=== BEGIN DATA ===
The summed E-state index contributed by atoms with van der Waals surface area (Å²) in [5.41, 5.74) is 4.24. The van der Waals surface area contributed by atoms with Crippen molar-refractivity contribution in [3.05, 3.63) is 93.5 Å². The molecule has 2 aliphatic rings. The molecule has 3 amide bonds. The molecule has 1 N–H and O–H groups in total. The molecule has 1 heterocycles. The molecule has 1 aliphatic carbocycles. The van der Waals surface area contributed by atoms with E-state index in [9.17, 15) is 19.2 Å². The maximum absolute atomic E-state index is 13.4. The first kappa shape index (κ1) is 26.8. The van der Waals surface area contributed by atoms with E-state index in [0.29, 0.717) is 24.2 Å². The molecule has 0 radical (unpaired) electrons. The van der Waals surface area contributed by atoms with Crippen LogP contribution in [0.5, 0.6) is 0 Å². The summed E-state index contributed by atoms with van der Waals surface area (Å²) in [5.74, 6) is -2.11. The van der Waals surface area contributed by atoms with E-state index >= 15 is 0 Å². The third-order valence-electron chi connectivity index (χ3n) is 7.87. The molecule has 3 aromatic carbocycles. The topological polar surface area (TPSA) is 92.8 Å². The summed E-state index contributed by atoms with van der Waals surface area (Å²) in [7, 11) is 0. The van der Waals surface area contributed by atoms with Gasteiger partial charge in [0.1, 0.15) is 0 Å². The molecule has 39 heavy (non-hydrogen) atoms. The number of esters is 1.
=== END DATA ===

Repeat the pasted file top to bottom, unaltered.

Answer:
The summed E-state index contributed by atoms with van der Waals surface area (Å²) in [5.41, 5.74) is 4.24. The van der Waals surface area contributed by atoms with Crippen molar-refractivity contribution in [3.05, 3.63) is 93.5 Å². The molecule has 2 aliphatic rings. The molecule has 3 amide bonds. The molecule has 1 N–H and O–H groups in total. The molecule has 1 heterocycles. The molecule has 1 aliphatic carbocycles. The van der Waals surface area contributed by atoms with E-state index in [9.17, 15) is 19.2 Å². The maximum absolute atomic E-state index is 13.4. The first kappa shape index (κ1) is 26.8. The van der Waals surface area contributed by atoms with E-state index in [0.29, 0.717) is 24.2 Å². The molecule has 0 radical (unpaired) electrons. The van der Waals surface area contributed by atoms with Crippen LogP contribution in [0.5, 0.6) is 0 Å². The summed E-state index contributed by atoms with van der Waals surface area (Å²) in [5.74, 6) is -2.11. The van der Waals surface area contributed by atoms with E-state index >= 15 is 0 Å². The third-order valence-electron chi connectivity index (χ3n) is 7.87. The molecule has 3 aromatic carbocycles. The topological polar surface area (TPSA) is 92.8 Å². The summed E-state index contributed by atoms with van der Waals surface area (Å²) in [7, 11) is 0. The van der Waals surface area contributed by atoms with Gasteiger partial charge in [0.1, 0.15) is 0 Å². The molecule has 39 heavy (non-hydrogen) atoms. The number of esters is 1.